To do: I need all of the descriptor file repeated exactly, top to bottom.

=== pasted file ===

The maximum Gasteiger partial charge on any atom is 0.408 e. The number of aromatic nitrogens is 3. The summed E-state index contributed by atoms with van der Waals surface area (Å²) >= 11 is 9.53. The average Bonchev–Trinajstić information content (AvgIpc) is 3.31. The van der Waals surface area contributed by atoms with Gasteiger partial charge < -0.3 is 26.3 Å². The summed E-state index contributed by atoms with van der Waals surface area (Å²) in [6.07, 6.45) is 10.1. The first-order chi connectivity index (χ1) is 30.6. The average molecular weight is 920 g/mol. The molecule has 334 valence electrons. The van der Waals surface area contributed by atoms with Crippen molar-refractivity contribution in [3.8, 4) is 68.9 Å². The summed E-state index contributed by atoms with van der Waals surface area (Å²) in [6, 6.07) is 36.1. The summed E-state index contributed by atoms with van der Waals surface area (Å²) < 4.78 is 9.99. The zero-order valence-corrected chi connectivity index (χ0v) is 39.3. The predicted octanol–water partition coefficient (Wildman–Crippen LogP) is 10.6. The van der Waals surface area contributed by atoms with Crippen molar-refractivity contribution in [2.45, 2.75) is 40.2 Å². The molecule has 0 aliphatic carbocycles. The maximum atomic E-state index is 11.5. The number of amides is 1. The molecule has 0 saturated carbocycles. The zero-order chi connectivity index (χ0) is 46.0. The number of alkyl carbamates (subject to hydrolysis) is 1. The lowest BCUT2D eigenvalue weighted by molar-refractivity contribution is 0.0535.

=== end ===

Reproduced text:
The maximum Gasteiger partial charge on any atom is 0.408 e. The number of aromatic nitrogens is 3. The summed E-state index contributed by atoms with van der Waals surface area (Å²) >= 11 is 9.53. The average Bonchev–Trinajstić information content (AvgIpc) is 3.31. The van der Waals surface area contributed by atoms with Gasteiger partial charge < -0.3 is 26.3 Å². The summed E-state index contributed by atoms with van der Waals surface area (Å²) in [6.07, 6.45) is 10.1. The first-order chi connectivity index (χ1) is 30.6. The average molecular weight is 920 g/mol. The molecule has 334 valence electrons. The van der Waals surface area contributed by atoms with Crippen molar-refractivity contribution in [3.8, 4) is 68.9 Å². The summed E-state index contributed by atoms with van der Waals surface area (Å²) in [6, 6.07) is 36.1. The summed E-state index contributed by atoms with van der Waals surface area (Å²) < 4.78 is 9.99. The zero-order valence-corrected chi connectivity index (χ0v) is 39.3. The predicted octanol–water partition coefficient (Wildman–Crippen LogP) is 10.6. The van der Waals surface area contributed by atoms with Crippen molar-refractivity contribution in [2.45, 2.75) is 40.2 Å². The molecule has 0 aliphatic carbocycles. The maximum atomic E-state index is 11.5. The number of amides is 1. The molecule has 0 saturated carbocycles. The zero-order chi connectivity index (χ0) is 46.0. The number of alkyl carbamates (subject to hydrolysis) is 1. The lowest BCUT2D eigenvalue weighted by molar-refractivity contribution is 0.0535.